The deadly-looking knife Colin hides under the queen-size bed he’s about to share with prostitute Salome in The Christmas Present clues us in from the get-go that Guy Picot’s dark holiday comedy isn’t going to be the sort of warm-hearted fare that usually fills our theaters each December.

Following four UK productions and a raved-about American debut last year at one of L.A.’s theater gems, The Christmas Present returns for another holiday-go-round at Sacred Fools, directed by its playwright and with its trio of 2011 stars intact.

 The Salome (Sasha Higgins) whom Colin (Troy Blendell) has rented from Xmas Eve to Boxing Day on the 26th as his “Christmas Present” is precisely the kind of luscious brunette to fulfill any straight British male’s sexual fantasies, though we soon learn that Colin has more on his mind than just getting his rocks off—that and whatever use he plans to put that knife to.

What the lonely 40ish divorcee is hoping to experience with Salome (whose real name it turns out is Holly) is the “affection, comfort, and companionship” that are so sorely lacking in his daily life, even if it’s only on a bought-and-paid-for thirty-six hour fantasy basis.

Holly does not hesitate to burst Colin’s bubble, telling him in no uncertain terms, “The sort of good time that you seem to want … We can’t really be that, can we? We haven’t earned that from each other.”

Persistent bloke that he is, Colin does somehow manage to convince Holly to go along with his fantasy Christmas wish, but there’s still that knife lurking ominously under the bed they’re about to share.

 And that’s just the half of it, quite literally half of The Christmas Present, for not long after Colin and Holly have met cute, Lemon Baarsden’s theatrical lighting changes from the burnished glow in which he has bathed our two protagonists to a brighter, starker light under which Colin greets a second, and very different, Salome.

Salome Number Two (Mandi Moss) is a considerably coarser, more plain-spoken hooker (real name Debbie) than Holly’s call girl de rève, one whose list of I-don’t-do-thises and I-won’t-do-thats seems hardly likely to satisfy any man’s sexual fantasies, let alone Colin’s desire for comfort and joy on a lonely Christmas Eve.

For the rest of The Christmas Present’s first act, Picot’s script alternates between scenes of Colin and Salome/Holly and Colin and Salome/Debbie, played under alternating warmly golden and starkly white lighting plots, and we wonder (or this reviewer did at least) whether we might possibly be seeing two successive Christmas Eves. The fact Colin hid the knife under “Debbie’s light” suggests that he intends it for her, and Holly’s mention early on that she has taken over the name Salome from a another rent girl had me wondering if she just might be victim number two.

By Act One’s dramatic fadeout, playwright Picot’s real intentions have become clear, and though other The Christmas Present reviews have spoiled the surprise, this one will not.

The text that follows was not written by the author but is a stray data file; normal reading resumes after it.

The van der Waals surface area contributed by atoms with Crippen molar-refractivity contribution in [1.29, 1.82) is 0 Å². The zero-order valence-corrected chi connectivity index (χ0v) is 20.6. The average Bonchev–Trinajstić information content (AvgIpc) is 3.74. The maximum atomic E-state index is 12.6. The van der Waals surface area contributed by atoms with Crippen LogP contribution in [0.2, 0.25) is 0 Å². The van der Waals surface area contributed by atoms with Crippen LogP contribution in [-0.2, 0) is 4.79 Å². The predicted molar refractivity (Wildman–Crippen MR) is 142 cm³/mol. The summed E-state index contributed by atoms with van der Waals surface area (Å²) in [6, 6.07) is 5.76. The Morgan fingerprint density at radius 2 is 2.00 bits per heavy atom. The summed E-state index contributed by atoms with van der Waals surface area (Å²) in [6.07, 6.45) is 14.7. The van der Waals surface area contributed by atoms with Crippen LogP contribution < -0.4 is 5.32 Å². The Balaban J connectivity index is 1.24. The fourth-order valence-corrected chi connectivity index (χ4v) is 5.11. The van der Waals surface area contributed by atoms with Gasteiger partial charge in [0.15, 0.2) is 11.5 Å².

Suffice it to say that it is Colin and Debbie who end up the center and heart of this tale of two lonely, angry, yet still somehow hopeful souls, a dramatic comedy whose characters capture our attention, if not quite our hearts, all the way through to The Christmas Present’s just-right, cliché-free dénouement.

Picot’s script is clever and original, and under his sharp direction, all three actors give incisively-honed performances,  fine-tuned over the course of last year’s run.

Blendell’s terrific Colin keeps us on the edge of our seats, and not simply wondering how and when he plans to use that knife. Far more than that, Blendell creates an all too real character whose conflicting emotions and desires are all too human.

Moss is splendid too as a tell-it-like-it-is single mom whose way of supplementing her welfare check may not fit Colin’s image of what’s right and what’s wrong, but which suits her very well indeed, thank you.

Higgins, sensational in last year’s Kowalski, does memorable work once again as a saucy-but-sweet young thing who’s almost too good to be true.

 The Christmas Present unfolds on the same stage where Sacred Fools’ The Coarse Acting Show has been running concurrently, the likely reason that Baarsden is credited as lighting consultant rather than designer (and Tifanie McQueen as set/costume consultant). Suffice it to say that the two designers’ work here is first-rate, with particular snaps for the outfits McQueen has created for Colin, Holly, Debbie, and the two Salomes,

The Christmas Present is produced by Erin Parks (who played Holly in Brighton a few years back) and Richard Levinson. Joseph Beck is associate producer. Ari Radousky is stage manager.

The Christmas Present makes for a terrific alternative to the many A Christmas Carols running around town. Though about the only thing the two tales share is their English setting and the word Christmas in their title, much like its better known predecessor, The Christmas Present manages in its own acidic way to send theatergoers back out into the December night with more than a bit of holiday spirit in our hearts.

Sacred Fools Theater, 660 N. Heliotrope Dr., Hollywood.

–Steven Stanley
December 11, 2012
Photos: Jessica Sherman-Prince, C.M. Gonzalez

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